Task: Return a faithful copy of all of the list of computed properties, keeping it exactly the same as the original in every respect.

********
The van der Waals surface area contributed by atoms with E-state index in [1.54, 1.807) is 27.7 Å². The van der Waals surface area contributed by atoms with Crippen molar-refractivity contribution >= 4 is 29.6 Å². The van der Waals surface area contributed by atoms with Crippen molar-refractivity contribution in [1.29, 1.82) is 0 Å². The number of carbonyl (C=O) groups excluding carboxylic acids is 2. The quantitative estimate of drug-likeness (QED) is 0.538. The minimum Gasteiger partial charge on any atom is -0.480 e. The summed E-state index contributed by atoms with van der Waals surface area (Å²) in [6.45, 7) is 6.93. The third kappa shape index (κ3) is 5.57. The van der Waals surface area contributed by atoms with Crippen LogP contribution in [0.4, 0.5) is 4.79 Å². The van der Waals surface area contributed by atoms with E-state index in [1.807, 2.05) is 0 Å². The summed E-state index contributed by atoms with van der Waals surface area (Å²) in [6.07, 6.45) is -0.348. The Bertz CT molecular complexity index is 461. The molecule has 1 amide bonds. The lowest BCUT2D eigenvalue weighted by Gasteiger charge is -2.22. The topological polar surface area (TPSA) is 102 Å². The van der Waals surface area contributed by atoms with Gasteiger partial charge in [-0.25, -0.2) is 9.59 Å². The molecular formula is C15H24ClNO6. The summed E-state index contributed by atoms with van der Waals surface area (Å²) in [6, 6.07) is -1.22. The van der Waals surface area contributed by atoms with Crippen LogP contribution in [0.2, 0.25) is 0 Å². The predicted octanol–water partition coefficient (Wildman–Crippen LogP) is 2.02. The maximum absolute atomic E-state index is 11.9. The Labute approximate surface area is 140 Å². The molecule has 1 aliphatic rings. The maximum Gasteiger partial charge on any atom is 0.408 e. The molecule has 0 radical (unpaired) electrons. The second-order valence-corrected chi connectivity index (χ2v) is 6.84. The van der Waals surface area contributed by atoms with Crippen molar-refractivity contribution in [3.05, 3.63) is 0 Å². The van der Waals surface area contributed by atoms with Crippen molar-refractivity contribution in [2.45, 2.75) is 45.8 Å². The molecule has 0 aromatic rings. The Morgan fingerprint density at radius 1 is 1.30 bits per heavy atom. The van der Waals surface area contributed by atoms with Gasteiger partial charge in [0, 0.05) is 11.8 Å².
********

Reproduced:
The van der Waals surface area contributed by atoms with E-state index in [1.54, 1.807) is 27.7 Å². The van der Waals surface area contributed by atoms with Crippen molar-refractivity contribution >= 4 is 29.6 Å². The van der Waals surface area contributed by atoms with Crippen molar-refractivity contribution in [1.29, 1.82) is 0 Å². The number of carbonyl (C=O) groups excluding carboxylic acids is 2. The quantitative estimate of drug-likeness (QED) is 0.538. The minimum Gasteiger partial charge on any atom is -0.480 e. The summed E-state index contributed by atoms with van der Waals surface area (Å²) in [6.45, 7) is 6.93. The third kappa shape index (κ3) is 5.57. The van der Waals surface area contributed by atoms with Crippen LogP contribution in [0.4, 0.5) is 4.79 Å². The van der Waals surface area contributed by atoms with E-state index in [1.807, 2.05) is 0 Å². The summed E-state index contributed by atoms with van der Waals surface area (Å²) in [6.07, 6.45) is -0.348. The Bertz CT molecular complexity index is 461. The molecule has 1 amide bonds. The lowest BCUT2D eigenvalue weighted by Gasteiger charge is -2.22. The topological polar surface area (TPSA) is 102 Å². The van der Waals surface area contributed by atoms with Gasteiger partial charge in [-0.25, -0.2) is 9.59 Å². The molecular formula is C15H24ClNO6. The summed E-state index contributed by atoms with van der Waals surface area (Å²) in [6, 6.07) is -1.22. The van der Waals surface area contributed by atoms with Crippen LogP contribution in [0.2, 0.25) is 0 Å². The predicted octanol–water partition coefficient (Wildman–Crippen LogP) is 2.02. The maximum absolute atomic E-state index is 11.9. The Labute approximate surface area is 140 Å². The molecule has 1 aliphatic rings. The maximum Gasteiger partial charge on any atom is 0.408 e. The molecule has 0 radical (unpaired) electrons. The second-order valence-corrected chi connectivity index (χ2v) is 6.84. The van der Waals surface area contributed by atoms with Crippen molar-refractivity contribution in [3.05, 3.63) is 0 Å². The van der Waals surface area contributed by atoms with Crippen molar-refractivity contribution in [2.45, 2.75) is 45.8 Å². The molecule has 0 aromatic rings. The Morgan fingerprint density at radius 1 is 1.30 bits per heavy atom. The van der Waals surface area contributed by atoms with Gasteiger partial charge in [0, 0.05) is 11.8 Å².